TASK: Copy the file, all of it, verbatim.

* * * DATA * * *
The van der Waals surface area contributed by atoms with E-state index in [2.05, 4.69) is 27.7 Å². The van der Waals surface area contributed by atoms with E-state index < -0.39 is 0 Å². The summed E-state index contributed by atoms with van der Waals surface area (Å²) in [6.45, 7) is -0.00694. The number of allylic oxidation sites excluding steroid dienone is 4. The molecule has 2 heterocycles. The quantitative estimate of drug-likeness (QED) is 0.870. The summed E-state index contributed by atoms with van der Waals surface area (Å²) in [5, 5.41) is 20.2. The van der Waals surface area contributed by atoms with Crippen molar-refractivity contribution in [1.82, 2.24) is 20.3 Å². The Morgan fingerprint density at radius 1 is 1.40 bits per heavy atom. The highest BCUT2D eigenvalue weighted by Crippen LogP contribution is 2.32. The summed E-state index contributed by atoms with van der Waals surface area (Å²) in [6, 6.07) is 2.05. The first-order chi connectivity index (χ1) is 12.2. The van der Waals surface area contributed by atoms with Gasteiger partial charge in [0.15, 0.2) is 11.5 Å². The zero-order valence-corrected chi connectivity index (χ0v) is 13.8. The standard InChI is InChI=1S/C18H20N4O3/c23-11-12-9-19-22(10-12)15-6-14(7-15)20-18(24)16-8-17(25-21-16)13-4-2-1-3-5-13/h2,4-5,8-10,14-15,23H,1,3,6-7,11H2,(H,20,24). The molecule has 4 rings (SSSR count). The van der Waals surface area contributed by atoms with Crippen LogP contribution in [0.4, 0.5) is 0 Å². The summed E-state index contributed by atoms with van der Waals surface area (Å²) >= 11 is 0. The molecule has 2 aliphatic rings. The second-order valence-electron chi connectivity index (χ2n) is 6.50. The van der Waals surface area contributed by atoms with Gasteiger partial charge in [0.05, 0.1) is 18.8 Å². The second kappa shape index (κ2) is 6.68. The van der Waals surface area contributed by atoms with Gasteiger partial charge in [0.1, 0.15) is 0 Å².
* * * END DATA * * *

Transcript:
The van der Waals surface area contributed by atoms with E-state index in [2.05, 4.69) is 27.7 Å². The van der Waals surface area contributed by atoms with E-state index < -0.39 is 0 Å². The summed E-state index contributed by atoms with van der Waals surface area (Å²) in [6.45, 7) is -0.00694. The number of allylic oxidation sites excluding steroid dienone is 4. The molecule has 2 heterocycles. The quantitative estimate of drug-likeness (QED) is 0.870. The summed E-state index contributed by atoms with van der Waals surface area (Å²) in [5, 5.41) is 20.2. The van der Waals surface area contributed by atoms with Crippen molar-refractivity contribution in [1.82, 2.24) is 20.3 Å². The Morgan fingerprint density at radius 1 is 1.40 bits per heavy atom. The highest BCUT2D eigenvalue weighted by Crippen LogP contribution is 2.32. The summed E-state index contributed by atoms with van der Waals surface area (Å²) in [6, 6.07) is 2.05. The first-order chi connectivity index (χ1) is 12.2. The van der Waals surface area contributed by atoms with Gasteiger partial charge in [0.15, 0.2) is 11.5 Å². The zero-order valence-corrected chi connectivity index (χ0v) is 13.8. The standard InChI is InChI=1S/C18H20N4O3/c23-11-12-9-19-22(10-12)15-6-14(7-15)20-18(24)16-8-17(25-21-16)13-4-2-1-3-5-13/h2,4-5,8-10,14-15,23H,1,3,6-7,11H2,(H,20,24). The molecule has 4 rings (SSSR count). The van der Waals surface area contributed by atoms with Crippen LogP contribution in [0.4, 0.5) is 0 Å². The summed E-state index contributed by atoms with van der Waals surface area (Å²) >= 11 is 0. The molecule has 2 aliphatic rings. The second-order valence-electron chi connectivity index (χ2n) is 6.50. The van der Waals surface area contributed by atoms with Gasteiger partial charge in [0.05, 0.1) is 18.8 Å². The second kappa shape index (κ2) is 6.68. The van der Waals surface area contributed by atoms with Gasteiger partial charge in [0.1, 0.15) is 0 Å².